Randolph County residents may decide this November if the county will go wet or stay dry.
It’s been several generations since beer, wine, and spirits have been sold in the north Arkansas county, and the amount of money lost is staggering, Keep Revenue in Randolph County spokeswoman Linda Bowlin told Talk Business & Politics. If alcohol could be sold in the county, it would generate about $3.3 million in direct retail sales each year, according to a study conducted by the University of Arkansas.
Sales tax collections receipts in the county and its seat, Pocahontas, would total about $107,000 per year, according to numbers released. It would directly create at least 19 jobs, and another $1.3 million in indirect economic impacts would also occur.
“My motivation is to make our community vibrant again,” Bowlin said.
Despite the positive impact liquor sales could have on the local economy, Bowlin said her group has fought an uphill battle. Many local churches have opposed the measure, and Bowlin thinks liquor stores from adjacent wet counties, such as Sharp and Greene counties, have helped to fuel opposition efforts.
Arkansas law requires 38% of registered voters in a county must sign a wet/dry petition to allow it to appear on the November ballot. The number is absurd, and it makes it almost impossible to allow the voting public to decide the issue, she said. That means about 3,813 people had to sign the petition.
“We don’t have that many people who even vote in regular elections,” she said.
Pocahontas is the county seat in Randolph County with a population of about 8,000. Randolph County, as a whole, has an unemployment rate of 7.4%, according to the U.S. Department of Labor. The county’s unemployment rate has been as high as 10% in 2011, and it has not dropped below 7% since the year 2000.
Her group submitted more than 4,000 signatures to Randolph County Clerk Rhonda Blevins at the end of July, but she threw hundreds of them out for various reasons, including signatures not being spot on matches with the person’s voter registration card. Bowlin had her own signature tossed during that process, she said. Keep Revenue in Randolph County only had a few days to get those voters to sign the petition, again.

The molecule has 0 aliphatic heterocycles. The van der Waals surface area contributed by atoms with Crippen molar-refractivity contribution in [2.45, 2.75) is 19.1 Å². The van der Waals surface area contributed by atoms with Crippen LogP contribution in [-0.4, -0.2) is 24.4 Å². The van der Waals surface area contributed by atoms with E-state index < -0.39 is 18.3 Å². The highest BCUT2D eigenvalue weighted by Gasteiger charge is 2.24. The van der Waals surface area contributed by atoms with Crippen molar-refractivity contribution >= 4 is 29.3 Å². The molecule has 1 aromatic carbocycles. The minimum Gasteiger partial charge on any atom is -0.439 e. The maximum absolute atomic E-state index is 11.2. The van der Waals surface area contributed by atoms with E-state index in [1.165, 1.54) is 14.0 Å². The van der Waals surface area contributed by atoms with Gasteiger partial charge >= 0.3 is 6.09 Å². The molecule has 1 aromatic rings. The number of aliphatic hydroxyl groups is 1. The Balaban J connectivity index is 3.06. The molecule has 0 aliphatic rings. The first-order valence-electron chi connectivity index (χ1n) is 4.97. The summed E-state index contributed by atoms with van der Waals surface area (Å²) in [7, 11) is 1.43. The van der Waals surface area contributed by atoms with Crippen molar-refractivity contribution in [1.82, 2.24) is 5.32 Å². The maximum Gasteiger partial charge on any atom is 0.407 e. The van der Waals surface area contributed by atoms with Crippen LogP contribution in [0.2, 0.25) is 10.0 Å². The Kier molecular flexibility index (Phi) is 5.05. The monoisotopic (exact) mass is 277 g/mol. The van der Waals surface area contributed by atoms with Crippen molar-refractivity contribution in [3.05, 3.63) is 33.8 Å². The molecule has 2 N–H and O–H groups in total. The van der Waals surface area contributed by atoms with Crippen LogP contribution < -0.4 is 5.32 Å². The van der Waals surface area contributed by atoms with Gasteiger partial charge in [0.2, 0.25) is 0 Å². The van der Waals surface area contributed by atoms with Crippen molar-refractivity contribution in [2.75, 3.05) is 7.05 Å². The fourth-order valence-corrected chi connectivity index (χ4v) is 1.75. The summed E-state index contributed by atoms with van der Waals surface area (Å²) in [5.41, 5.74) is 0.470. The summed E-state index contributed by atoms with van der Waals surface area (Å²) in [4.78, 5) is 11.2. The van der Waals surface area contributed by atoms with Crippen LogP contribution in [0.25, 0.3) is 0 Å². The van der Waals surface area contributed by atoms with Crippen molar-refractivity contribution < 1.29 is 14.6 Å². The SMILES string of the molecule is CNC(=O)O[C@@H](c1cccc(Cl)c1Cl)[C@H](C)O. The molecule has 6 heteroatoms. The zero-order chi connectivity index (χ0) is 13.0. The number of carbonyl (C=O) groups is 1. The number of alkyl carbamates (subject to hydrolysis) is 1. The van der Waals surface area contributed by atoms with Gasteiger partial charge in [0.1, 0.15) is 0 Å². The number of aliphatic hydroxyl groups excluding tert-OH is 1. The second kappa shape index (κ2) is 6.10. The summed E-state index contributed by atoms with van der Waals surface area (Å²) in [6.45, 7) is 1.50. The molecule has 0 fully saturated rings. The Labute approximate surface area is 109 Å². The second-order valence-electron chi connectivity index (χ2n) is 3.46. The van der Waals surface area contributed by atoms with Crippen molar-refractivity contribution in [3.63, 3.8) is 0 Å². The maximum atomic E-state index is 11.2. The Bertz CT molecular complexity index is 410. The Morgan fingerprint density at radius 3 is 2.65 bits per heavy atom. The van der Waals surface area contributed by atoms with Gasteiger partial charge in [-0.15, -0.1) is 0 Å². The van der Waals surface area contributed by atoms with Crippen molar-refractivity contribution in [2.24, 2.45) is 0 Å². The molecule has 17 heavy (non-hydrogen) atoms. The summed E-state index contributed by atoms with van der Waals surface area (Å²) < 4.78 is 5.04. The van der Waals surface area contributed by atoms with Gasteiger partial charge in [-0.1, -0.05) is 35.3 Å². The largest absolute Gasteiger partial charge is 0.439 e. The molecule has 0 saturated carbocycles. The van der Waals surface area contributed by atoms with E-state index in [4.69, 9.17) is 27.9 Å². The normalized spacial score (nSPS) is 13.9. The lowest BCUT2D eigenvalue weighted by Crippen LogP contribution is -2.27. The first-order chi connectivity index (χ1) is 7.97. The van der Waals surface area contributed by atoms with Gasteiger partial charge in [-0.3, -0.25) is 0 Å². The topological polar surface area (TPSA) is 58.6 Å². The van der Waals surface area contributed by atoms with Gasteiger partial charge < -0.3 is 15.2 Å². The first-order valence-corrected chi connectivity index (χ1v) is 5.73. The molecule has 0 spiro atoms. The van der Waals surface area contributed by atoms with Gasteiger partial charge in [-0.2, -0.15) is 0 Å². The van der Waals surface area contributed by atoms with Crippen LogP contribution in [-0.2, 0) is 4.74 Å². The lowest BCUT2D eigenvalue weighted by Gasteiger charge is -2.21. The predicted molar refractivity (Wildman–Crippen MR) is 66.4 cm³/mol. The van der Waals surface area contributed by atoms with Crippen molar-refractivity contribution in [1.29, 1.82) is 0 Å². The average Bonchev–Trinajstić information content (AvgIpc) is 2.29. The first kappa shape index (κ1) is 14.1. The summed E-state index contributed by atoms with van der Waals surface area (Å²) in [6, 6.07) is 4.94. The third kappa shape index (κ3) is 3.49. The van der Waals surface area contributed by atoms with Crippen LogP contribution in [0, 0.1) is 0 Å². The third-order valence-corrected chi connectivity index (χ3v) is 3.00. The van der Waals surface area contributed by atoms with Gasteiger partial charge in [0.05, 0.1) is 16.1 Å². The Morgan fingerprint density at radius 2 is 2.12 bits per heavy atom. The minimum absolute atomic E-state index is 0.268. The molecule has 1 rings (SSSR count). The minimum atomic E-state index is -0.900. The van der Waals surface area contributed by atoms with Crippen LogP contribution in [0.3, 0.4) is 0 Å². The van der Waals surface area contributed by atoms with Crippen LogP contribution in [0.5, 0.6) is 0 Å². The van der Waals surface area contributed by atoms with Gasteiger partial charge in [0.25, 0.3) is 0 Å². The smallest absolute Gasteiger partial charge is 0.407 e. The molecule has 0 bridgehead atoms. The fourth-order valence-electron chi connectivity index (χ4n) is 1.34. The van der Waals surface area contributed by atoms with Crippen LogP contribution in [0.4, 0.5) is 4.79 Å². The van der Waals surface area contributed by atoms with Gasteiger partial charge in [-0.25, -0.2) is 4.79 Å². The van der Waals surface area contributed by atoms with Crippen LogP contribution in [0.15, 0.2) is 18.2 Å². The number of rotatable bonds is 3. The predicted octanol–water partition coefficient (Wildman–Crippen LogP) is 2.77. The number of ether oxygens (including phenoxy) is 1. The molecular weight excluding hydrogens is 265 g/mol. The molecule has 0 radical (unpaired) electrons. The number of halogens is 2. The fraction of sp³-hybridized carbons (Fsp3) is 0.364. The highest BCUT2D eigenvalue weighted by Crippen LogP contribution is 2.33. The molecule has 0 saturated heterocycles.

“It was awful. It was a nightmare,” Bowlin said.
Public outrage over the petitions peaked last week during a public meeting. Several concerned citizens voiced outrage at Blevins for their signatures being removed, according to numerous social media sites. The group turned in their last signatures at 4:20 p.m. on Sunday afternoon, just before their deadline expired.
Blevins told Talk Business & Politics on Monday that the recently submitted signatures are being vetted, and some of the signatures previously tossed will be accepted, or reviewed a second time. One point of contention is that whole signature sheets have been tossed, just because one of the signatures is deemed invalid, Bowlin said. That means all five on the sheet are not counted, she added.
A few were processed that way but only if the invalid signature came from someone who doesn’t live in the county, Blevins said. State law requires all those signatures, in that instance, to be struck, she said.
“We have to follow the law,” she said.
Bowlin said the Arkansas Supreme Court has ruled in a similar case that striking all the signatures is unlawful, and if the matter ends up in court, her group would almost certainly prevail.
How many accepted signatures the group has are hard to determine, according to Bowlin and Blevins. The clerk’s office has until Friday to vet all the signatures, and Blevins said her employees are working on them when they have time.
Blevins was involved in controversy in 2015 after saying sge might not issue same-sex marriage licenses following a ruling by the U.S. Supreme Court. She said her religious beliefs were at the center of her refusal to issue those licenses. Blevins eventually acquiesced, and said she would issue them. The Randolph County Clerk vowed to not allow her religious views to affect her job in this matter. There are state laws that have to be followed, and she intends to do just that, she said.
Bowlin doesn’t know if her group will file a lawsuit if they come up short. If the measure makes it to the ballot, Bowlin thinks it has a good shot of passing. Randolph County would get three or four liquor licenses depending upon the county’s population, and those would be decided during a lottery at the ABC office in Little Rock next year. Grocery stores, gas stations, and other outlets could apply for beer and wine permits.
“We have to grow. We have to step into the 21st century,” Bowlin said. “Alcohol is a legal product, but we can’t buy a legal product in our county. That means if I want a bottle of wine, I have to use my gas, and my time to drive somewhere else to buy a legal product. This is not right, and not being able to vote on it is un-American.”